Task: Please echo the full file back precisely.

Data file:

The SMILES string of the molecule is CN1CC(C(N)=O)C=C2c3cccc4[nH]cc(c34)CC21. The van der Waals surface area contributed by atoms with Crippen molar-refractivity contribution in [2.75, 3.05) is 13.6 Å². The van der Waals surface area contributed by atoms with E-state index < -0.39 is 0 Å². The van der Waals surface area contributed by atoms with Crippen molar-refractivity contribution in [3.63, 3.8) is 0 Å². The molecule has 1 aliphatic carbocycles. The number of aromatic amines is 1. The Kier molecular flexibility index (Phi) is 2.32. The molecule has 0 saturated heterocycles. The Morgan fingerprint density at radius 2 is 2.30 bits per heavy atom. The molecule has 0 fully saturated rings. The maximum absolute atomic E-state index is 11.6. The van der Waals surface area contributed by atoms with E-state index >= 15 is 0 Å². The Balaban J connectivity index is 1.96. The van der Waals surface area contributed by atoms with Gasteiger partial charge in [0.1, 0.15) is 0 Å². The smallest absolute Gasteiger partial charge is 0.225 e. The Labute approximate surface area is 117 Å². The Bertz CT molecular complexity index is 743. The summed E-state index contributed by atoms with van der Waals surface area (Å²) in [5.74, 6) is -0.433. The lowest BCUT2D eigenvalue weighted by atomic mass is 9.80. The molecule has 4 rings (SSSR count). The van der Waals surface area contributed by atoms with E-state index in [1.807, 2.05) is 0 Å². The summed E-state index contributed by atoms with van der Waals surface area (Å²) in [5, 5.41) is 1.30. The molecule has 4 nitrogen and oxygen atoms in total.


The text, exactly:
The SMILES string of the molecule is CN1CC(C(N)=O)C=C2c3cccc4[nH]cc(c34)CC21. The van der Waals surface area contributed by atoms with Crippen molar-refractivity contribution in [2.75, 3.05) is 13.6 Å². The van der Waals surface area contributed by atoms with E-state index < -0.39 is 0 Å². The van der Waals surface area contributed by atoms with Crippen molar-refractivity contribution in [3.63, 3.8) is 0 Å². The molecule has 1 aliphatic carbocycles. The number of aromatic amines is 1. The Kier molecular flexibility index (Phi) is 2.32. The molecule has 0 saturated heterocycles. The Morgan fingerprint density at radius 2 is 2.30 bits per heavy atom. The molecule has 0 fully saturated rings. The maximum absolute atomic E-state index is 11.6. The van der Waals surface area contributed by atoms with E-state index >= 15 is 0 Å². The Balaban J connectivity index is 1.96. The van der Waals surface area contributed by atoms with Gasteiger partial charge in [0.1, 0.15) is 0 Å². The smallest absolute Gasteiger partial charge is 0.225 e. The Labute approximate surface area is 117 Å². The Bertz CT molecular complexity index is 743. The summed E-state index contributed by atoms with van der Waals surface area (Å²) in [5.74, 6) is -0.433. The lowest BCUT2D eigenvalue weighted by atomic mass is 9.80. The molecule has 4 rings (SSSR count). The van der Waals surface area contributed by atoms with E-state index in [1.807, 2.05) is 0 Å². The summed E-state index contributed by atoms with van der Waals surface area (Å²) in [5, 5.41) is 1.30. The molecule has 4 nitrogen and oxygen atoms in total.